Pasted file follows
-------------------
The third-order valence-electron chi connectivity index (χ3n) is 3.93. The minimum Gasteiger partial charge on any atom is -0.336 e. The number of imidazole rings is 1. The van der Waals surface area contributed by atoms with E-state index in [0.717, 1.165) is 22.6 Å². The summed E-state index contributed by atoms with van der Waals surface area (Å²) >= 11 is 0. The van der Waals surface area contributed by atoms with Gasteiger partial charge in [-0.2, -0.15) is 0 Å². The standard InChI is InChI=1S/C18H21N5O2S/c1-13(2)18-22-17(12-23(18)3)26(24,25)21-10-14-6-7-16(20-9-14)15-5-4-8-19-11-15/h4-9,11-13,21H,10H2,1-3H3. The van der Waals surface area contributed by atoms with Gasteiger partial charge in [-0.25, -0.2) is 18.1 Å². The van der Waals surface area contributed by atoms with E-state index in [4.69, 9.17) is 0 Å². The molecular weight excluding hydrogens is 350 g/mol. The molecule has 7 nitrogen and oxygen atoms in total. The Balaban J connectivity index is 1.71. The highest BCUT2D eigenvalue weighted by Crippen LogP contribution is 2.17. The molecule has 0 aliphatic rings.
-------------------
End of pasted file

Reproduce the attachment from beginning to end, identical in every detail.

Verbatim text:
The third-order valence-electron chi connectivity index (χ3n) is 3.93. The minimum Gasteiger partial charge on any atom is -0.336 e. The number of imidazole rings is 1. The van der Waals surface area contributed by atoms with E-state index in [0.717, 1.165) is 22.6 Å². The summed E-state index contributed by atoms with van der Waals surface area (Å²) >= 11 is 0. The van der Waals surface area contributed by atoms with Gasteiger partial charge in [-0.2, -0.15) is 0 Å². The standard InChI is InChI=1S/C18H21N5O2S/c1-13(2)18-22-17(12-23(18)3)26(24,25)21-10-14-6-7-16(20-9-14)15-5-4-8-19-11-15/h4-9,11-13,21H,10H2,1-3H3. The van der Waals surface area contributed by atoms with Gasteiger partial charge in [-0.25, -0.2) is 18.1 Å². The van der Waals surface area contributed by atoms with E-state index in [4.69, 9.17) is 0 Å². The molecular weight excluding hydrogens is 350 g/mol. The molecule has 7 nitrogen and oxygen atoms in total. The Balaban J connectivity index is 1.71. The highest BCUT2D eigenvalue weighted by Crippen LogP contribution is 2.17. The molecule has 0 aliphatic rings.